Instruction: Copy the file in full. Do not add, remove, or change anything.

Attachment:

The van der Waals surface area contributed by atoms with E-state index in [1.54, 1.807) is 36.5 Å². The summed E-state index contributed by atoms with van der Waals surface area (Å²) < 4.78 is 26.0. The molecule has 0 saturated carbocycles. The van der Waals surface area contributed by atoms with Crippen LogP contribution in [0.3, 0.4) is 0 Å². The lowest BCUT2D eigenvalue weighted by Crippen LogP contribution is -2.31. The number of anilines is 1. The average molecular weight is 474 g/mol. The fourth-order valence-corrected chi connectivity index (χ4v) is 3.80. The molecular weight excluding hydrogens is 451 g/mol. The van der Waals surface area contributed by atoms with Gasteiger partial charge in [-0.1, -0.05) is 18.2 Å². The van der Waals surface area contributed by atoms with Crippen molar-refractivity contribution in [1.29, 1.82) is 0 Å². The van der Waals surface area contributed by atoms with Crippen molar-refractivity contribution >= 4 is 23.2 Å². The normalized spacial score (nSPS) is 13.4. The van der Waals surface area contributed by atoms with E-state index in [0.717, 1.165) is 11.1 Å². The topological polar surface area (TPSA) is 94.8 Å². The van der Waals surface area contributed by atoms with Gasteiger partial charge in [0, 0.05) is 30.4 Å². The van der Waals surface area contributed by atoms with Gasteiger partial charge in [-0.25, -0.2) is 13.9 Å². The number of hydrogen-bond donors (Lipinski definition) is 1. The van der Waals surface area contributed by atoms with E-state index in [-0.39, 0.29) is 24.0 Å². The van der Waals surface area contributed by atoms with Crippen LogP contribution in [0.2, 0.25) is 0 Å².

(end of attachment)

The van der Waals surface area contributed by atoms with E-state index in [1.54, 1.807) is 36.5 Å². The summed E-state index contributed by atoms with van der Waals surface area (Å²) < 4.78 is 26.0. The molecule has 0 saturated carbocycles. The van der Waals surface area contributed by atoms with Crippen LogP contribution in [0.3, 0.4) is 0 Å². The lowest BCUT2D eigenvalue weighted by Crippen LogP contribution is -2.31. The number of anilines is 1. The average molecular weight is 474 g/mol. The fourth-order valence-corrected chi connectivity index (χ4v) is 3.80. The molecular weight excluding hydrogens is 451 g/mol. The van der Waals surface area contributed by atoms with Gasteiger partial charge in [-0.1, -0.05) is 18.2 Å². The van der Waals surface area contributed by atoms with Crippen molar-refractivity contribution in [1.29, 1.82) is 0 Å². The van der Waals surface area contributed by atoms with Crippen molar-refractivity contribution >= 4 is 23.2 Å². The normalized spacial score (nSPS) is 13.4. The van der Waals surface area contributed by atoms with E-state index in [0.717, 1.165) is 11.1 Å². The topological polar surface area (TPSA) is 94.8 Å². The van der Waals surface area contributed by atoms with Gasteiger partial charge in [0, 0.05) is 30.4 Å². The van der Waals surface area contributed by atoms with Gasteiger partial charge in [-0.25, -0.2) is 13.9 Å². The number of hydrogen-bond donors (Lipinski definition) is 1. The van der Waals surface area contributed by atoms with E-state index in [-0.39, 0.29) is 24.0 Å². The van der Waals surface area contributed by atoms with Crippen LogP contribution in [0.2, 0.25) is 0 Å².